North Korea reported its first COVID-19 outbreak yesterday (12), calling it the “gravest national emergency” and ordering a national lockdown, with state media saying an Omicron variant had been detected in the capital, Pyongyang.
North Korea had never confirmed a COVID infection before Thursday although South Korean and U.S. officials have said there could have been earlier cases in the isolated country, given its trade and travel with China before it sealed its border to block the virus in early 2020.
“The state’s most serious emergency has occurred: A break emerged in our emergency epidemic prevention front that had been firmly defended until now,” the official KCNA news agency said.
The first public admission of COVID infections highlights the potential for a major crisis in a country that lacks medical resources and has refused international help with vaccinations and kept its borders shut.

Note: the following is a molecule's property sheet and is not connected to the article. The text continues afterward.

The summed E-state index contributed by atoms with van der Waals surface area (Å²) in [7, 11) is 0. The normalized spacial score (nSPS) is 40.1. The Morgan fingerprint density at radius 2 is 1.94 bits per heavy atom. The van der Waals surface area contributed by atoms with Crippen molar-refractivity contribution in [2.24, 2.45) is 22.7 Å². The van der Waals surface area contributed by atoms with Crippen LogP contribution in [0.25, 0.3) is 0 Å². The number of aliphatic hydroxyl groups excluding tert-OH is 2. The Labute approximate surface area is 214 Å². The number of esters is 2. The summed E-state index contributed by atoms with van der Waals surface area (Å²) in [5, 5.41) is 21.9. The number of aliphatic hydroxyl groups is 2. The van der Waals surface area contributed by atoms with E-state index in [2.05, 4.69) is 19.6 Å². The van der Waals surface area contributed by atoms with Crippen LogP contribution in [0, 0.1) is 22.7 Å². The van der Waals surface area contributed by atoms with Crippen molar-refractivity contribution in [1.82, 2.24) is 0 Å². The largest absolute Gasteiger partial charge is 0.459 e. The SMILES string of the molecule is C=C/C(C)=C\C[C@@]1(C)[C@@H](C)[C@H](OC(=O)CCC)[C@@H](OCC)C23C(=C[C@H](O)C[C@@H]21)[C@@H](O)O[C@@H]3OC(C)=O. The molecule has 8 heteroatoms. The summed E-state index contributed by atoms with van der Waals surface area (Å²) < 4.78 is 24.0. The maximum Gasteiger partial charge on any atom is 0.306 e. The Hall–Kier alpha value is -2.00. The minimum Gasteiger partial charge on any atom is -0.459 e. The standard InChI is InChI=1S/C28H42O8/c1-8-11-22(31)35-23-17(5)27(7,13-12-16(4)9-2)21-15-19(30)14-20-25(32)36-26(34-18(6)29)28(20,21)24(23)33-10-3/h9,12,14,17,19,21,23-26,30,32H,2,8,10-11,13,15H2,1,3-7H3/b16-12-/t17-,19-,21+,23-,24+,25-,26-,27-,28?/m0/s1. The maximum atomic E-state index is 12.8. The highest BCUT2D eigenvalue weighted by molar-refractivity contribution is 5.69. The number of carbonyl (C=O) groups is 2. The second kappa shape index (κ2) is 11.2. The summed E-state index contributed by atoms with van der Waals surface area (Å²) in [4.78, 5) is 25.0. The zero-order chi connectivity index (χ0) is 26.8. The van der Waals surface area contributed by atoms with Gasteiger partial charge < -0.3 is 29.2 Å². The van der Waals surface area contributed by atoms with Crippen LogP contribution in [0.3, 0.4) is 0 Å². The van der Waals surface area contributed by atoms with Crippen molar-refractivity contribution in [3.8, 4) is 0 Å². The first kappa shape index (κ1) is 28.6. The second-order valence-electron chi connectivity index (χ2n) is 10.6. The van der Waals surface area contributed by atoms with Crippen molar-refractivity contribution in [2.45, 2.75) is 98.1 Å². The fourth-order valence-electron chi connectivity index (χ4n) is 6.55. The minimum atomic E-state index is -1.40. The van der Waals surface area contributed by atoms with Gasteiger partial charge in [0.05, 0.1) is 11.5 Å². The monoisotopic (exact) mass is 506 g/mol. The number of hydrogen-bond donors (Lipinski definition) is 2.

As of March, not only had no cases of COVID been reported, according to the World Health Organization (WHO) but there was no official record of any North Koreans being vaccinated.
KCNA said that samples taken on May 8 from people in Pyongyang who were experiencing fevers showed a sub-variant of the Omicron virus, also known as BA.2. It did not give the number of cases or say what the source might have been.
Earlier on Thursday, Chinese state television reported North Korea has imposed a stay-at-home order since Tuesday citing “suspected flu symptoms” among some people.
North Korean leader Kim Jong Un convened a meeting of the ruling Workers’ Party’s powerful politburo, ordering a “strict lockdown” nationwide and the mobilisation of emergency reserve medical supplies.
“The state epidemic prevention work shall be switched over to the maximum emergency epidemic prevention system,” KCNA said.
State television showed Kim wearing a mask upon arrival for the meeting, before taking it off as it began. All other attendees wore masks.
In past footage of such meetings, everyone but him wore a mask. There was no sign of masks in pictures of a recent big military parade.